However, some corpora and datasets have no specific purpose beside making the data available. Either in their completeness or in the scope of more or less representative pieces. Such cases include among others datasets of historical legal documents - Swiss DS21 contains document from year 754 and overall spans more than 1000 years . Some datasets cover contains both historical and contemporary documents, such as  spanning from 1535 to 1999 or  spanning from 1638 to 2018. Some corpora focus predominantly on contemporary legal documents, such as German Juristiches Referenzkorpus , The British Law Report Corpus , and Swiss Legislation Corpus .
Any corpus has to have a coherent methodology for processing the data involved. Because the three apex courts do not share a common standard, all the steps were highly pragmatic and shared the same goal - plaintext version of court decisions enriched by basic metadata describing individual decisions.
3.1 Data Collection
All the three Czech apex courts publish decisions online on website of respective court222Constitutional Court at https://nalus.usoud.cz, Supreme Administrative Court at http://nssoud.cz, and Supreme Court at http://www.nsoud.cz/.. Court decisions can be individually consulted through the interface. Unfortunately, searching categories are quite limited. Furthermore, it is not possible to access all the decisions (either for bulk download or consultation) or whole categories of decisions at once. Access is limited to individual decisions in different data formats. That is significantly different from situation in other European countries (for example in Netherlands333https://www.rechtspraak.nl/). or European Union itself, which publishes all the legal sources online and provides also open access option to download data in XML format straight from the website 444https://eur-lex.europa.eu or for bulk download via API. Moreover, these websites generally do not contain all the decisions of respective court. Whole dataset of judicial decisions is preferable for any statistical analysis or text analysis of the court decision data. To obtain whole datasets of all decisions we needed to file a freedom of information requests under the Czech law.
Constitutional Court provided all the decisions as a set of .RTF documents, and Supreme Administrative Court provided all the decisions as a set of .PDF documents. Unfortunately, Supreme Court was not able to provide the dataset for free under the freedom of infomation request. The online database of Supreme Court was used as a source of dataset and all the decisions published there were downloaded. As we know from the Expert Study of the Czech Ombudsman, the online database of Supreme Court does not contain all decisions. Specific types of decisions, such as decision on recognition of foreign judgments are not published online. 555Expert study of the Czech Ombudsman available in Czech at http://eso.ochrance.cz/Nalezene/Edit/4496. Understandably, these limitations apply to our corpus as well. Decisions of the Supreme Court were obtained in plaintext format.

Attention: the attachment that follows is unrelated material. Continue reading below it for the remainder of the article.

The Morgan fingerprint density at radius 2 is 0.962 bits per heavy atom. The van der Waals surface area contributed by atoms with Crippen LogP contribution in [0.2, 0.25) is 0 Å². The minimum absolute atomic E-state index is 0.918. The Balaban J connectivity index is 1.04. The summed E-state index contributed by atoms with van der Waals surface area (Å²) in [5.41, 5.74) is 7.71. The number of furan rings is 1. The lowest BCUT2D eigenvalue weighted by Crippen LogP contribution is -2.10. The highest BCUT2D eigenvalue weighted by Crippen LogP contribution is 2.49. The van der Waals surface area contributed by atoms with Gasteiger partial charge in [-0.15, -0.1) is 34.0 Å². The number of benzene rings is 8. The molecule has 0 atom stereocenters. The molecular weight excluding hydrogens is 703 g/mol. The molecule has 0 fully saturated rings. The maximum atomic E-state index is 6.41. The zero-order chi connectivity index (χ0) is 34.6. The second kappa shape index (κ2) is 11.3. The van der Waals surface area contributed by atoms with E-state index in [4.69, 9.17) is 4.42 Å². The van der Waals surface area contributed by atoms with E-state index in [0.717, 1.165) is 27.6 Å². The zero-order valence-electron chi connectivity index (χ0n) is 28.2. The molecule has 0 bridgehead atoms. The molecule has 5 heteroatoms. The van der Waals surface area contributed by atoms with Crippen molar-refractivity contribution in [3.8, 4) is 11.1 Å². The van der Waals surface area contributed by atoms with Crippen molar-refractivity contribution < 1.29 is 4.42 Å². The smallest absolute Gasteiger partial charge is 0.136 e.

All the decisions we obtained were anonymized and were identified by their docket numbers. Docket number is is a unique number consisting of identification of court or senate of the court handling the case, number assigned based on order by which the cases arrive to the court, and by the year of delivery of the case to the court.
CzCDC currently contains documents published no later than 30th September 2018.
3.2 Data Unification
Because the court decision were obtained from different sources and under different court-dependent standards, it was necessary to process them and achieve the use of single standard. We decided to make the court decisions available in plain text. This decision is based on the availability, as it does not require any special software for processing. We used Apache Tika to obtain plain text of the Constitutional and Supreme Administrative Court decisions. We then extracted docket numbers and dates of decisions of individual cases from obtained plain texts.
3.3 Corpus Description
We intend our corpus for both lawyers and non-lawyers (computer scientists, linguists), and for different purposes. Therefore, we tried to remain as non-specific in our description of dataset and selected metadata categories, as possible.
Every decision included in the CzCDC is described by the following metadata contained in the accompanying CSV file: docket number of court decisions, name of the relevant .txt file in corpus, data of decisions and identification of court. Identification of court divided corpus into three different sub-corpora. We chose a CSV file to organise metadata for its availability, simplicity, and for its low requirements given the large number of decisions included. Every decision is marked as belonging to sub-corpus by an abbreviation of respective court: ’ConCo’ for Constitutional Court, ’SupCo’ for Supreme Court and ’SupAdmCo’ for Supreme Administrative Court. Date of decisions is provided in ISO 8601 data format (YYYY-MM-DD).